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  Claims that a so-called “tort tax” harms the American economy have proliferated on the Internet and in ideologically motivated journalism in recent years.  While the numbers claimed in these reports and websites are easy to advance, they have little basis.  "Tort tax" studies, suffer from poor methodology, exaggerated addition, a studied indifference to the system's benefits, and most importantly, a fundamental misunderstanding of the insurance costs that they equate with tort costs.

Peter Huber's $300 Billion Figure

The "scholarship" of Peter Huber, a leading tort tax proponent who claimed the tort system cost America $300 billion per year, has been thoroughly discredited by reputable scholars, who have derided it as misleading, shaky, and riddled with errors.

Judge Roger Miner of the U.S. Court of Appeals for the Second Circuit, a conservative Reagan appointee, said that the "$300 billion figure has been demonstrated to be a product of casual speculation and not derived in any sense from investigative or statistical analysis." Similarly, The Economist has scored the figure as having "no discernable connection to reality" and for being "impossible to justify."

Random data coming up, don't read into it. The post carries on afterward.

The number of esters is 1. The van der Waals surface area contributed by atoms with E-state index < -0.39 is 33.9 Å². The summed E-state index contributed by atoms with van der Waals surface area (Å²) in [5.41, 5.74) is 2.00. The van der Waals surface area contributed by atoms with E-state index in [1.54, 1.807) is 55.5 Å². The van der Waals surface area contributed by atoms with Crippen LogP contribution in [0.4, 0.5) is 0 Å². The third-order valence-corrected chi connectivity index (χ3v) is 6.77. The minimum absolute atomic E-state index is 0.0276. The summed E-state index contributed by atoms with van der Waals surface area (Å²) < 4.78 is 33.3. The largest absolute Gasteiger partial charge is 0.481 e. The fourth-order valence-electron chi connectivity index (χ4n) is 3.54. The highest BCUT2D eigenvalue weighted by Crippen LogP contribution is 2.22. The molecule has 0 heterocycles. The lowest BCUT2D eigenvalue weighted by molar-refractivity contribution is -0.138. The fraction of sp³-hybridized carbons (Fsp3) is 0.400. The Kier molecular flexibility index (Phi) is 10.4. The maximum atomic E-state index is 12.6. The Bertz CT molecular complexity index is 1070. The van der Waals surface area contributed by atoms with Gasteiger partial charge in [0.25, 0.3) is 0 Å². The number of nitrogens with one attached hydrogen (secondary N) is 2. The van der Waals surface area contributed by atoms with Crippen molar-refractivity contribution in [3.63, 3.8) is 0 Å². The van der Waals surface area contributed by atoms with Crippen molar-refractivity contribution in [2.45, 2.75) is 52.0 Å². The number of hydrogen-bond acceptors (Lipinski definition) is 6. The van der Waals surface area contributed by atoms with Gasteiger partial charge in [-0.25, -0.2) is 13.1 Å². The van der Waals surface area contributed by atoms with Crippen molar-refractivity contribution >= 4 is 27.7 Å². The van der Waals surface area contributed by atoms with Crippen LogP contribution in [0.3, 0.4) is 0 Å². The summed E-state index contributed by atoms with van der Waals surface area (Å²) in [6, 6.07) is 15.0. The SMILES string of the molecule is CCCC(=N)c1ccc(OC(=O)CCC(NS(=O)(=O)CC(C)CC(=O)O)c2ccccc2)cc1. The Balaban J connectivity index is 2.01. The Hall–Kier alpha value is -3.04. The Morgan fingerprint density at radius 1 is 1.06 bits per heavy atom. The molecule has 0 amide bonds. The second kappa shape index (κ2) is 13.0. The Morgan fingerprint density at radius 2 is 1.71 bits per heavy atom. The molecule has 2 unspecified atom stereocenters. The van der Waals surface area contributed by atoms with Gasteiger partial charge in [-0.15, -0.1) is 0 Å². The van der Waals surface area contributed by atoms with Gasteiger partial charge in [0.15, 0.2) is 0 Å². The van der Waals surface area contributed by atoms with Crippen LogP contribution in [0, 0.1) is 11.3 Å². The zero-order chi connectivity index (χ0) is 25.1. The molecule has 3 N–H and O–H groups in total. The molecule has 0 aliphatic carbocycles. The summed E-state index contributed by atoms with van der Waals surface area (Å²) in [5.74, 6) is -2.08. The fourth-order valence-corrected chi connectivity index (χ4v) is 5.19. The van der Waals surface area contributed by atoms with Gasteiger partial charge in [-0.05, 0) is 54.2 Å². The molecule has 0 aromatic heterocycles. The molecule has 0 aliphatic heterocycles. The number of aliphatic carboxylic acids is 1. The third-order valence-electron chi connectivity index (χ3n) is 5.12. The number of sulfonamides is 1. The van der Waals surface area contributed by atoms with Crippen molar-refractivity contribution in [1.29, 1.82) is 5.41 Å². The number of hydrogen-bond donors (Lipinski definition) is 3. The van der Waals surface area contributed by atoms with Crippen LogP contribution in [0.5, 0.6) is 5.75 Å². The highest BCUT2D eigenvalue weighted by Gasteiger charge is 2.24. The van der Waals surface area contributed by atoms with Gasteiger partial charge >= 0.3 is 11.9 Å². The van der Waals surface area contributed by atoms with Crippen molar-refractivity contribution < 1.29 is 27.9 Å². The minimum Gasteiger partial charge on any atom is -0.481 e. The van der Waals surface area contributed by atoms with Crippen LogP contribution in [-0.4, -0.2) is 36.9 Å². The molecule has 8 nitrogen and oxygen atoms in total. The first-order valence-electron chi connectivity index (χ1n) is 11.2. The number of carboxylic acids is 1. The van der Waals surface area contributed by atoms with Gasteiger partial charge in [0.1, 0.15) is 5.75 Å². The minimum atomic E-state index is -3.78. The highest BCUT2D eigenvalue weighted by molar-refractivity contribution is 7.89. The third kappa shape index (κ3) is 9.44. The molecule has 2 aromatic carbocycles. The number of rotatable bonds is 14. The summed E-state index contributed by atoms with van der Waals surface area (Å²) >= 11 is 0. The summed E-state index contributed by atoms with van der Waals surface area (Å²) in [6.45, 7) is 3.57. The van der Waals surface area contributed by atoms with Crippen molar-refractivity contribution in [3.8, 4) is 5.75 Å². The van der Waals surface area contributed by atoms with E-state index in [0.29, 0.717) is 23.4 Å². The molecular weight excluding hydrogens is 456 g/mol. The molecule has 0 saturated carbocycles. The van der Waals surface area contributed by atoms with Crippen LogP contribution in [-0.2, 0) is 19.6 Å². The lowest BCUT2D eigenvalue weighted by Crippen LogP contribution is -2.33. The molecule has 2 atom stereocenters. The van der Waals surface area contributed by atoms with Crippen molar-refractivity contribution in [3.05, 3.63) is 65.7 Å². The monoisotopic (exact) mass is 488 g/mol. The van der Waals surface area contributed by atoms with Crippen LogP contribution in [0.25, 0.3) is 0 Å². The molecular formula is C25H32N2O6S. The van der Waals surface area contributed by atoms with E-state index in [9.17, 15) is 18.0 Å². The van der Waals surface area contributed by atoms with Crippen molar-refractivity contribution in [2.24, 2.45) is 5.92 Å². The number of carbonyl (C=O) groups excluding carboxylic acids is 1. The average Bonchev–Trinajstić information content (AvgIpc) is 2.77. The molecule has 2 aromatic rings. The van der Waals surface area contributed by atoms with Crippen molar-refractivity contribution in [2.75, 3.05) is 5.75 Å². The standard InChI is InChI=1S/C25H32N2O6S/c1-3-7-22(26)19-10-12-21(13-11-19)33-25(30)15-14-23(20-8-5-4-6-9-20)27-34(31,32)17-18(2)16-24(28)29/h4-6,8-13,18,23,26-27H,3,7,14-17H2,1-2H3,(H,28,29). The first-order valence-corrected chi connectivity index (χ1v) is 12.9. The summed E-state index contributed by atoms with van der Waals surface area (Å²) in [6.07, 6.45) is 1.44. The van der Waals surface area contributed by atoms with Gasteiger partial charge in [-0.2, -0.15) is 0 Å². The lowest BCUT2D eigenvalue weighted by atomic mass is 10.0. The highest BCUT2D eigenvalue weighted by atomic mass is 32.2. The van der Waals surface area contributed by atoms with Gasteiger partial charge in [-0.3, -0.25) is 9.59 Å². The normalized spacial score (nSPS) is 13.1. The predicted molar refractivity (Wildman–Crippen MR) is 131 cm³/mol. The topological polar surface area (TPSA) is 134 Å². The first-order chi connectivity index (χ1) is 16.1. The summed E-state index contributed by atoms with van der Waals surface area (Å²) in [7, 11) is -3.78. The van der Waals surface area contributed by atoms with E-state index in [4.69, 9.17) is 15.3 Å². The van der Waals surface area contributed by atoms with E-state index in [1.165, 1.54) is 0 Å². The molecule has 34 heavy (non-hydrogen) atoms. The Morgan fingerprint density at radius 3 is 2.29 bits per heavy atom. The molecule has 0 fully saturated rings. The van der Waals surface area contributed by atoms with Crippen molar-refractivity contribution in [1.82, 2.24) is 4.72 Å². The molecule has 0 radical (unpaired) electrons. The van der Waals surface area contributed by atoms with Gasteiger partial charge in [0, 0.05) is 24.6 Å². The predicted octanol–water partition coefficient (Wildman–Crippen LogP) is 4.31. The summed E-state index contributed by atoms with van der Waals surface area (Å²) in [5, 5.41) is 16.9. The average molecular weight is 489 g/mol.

Beacon Hill Institute Study

This study, the source for the figure of a Florida tort tax of $655 per person, has never appeared in a peer-reviewed journal. To achieve the shocking $655 figure, the Beacon Hill toters throw every and all insurance premiums paid into their calculation -- homeowners, crop and farm insurance, and other multi-perils. In other words, Beacon Hill charges the tort system with responsibility for hurricane, fire, flood and other damages that are often regarded as an act of God and unlikely to be the objects of tort liability.   A survey cited by the Beacon Hill study, purportedly to show that taxes are a significant factor in a company's decision to relocate, also happens to show that liability concerns that liability or tort system concerns were never mentioned as one of these factors.

National Bureau for Economic Research (NBER) Report

The NBER report, which purports to show that tort "reforms" have a positive impact on a state's economy, has never appeared in a peer-reviewed journal. Even so, the report found that "tort reform" produced no increases in productivity or employment in either manufacturing or health care, the two areas that "tort reformers" claim are the most hurt by the liability system.   The NBER researchers could not rule other possible alternative reasons for the increased output they claim to have found in states that enacted "tort reform," such as tax cuts or demographic shifts. In fact, the authors themselves recognize this flaw. Without accounting for these other effects, the authors cannot authoritatively claim that liability "reform" leads to increased economic output.

For a scholarly evaluation, see the Florida State University Law Review: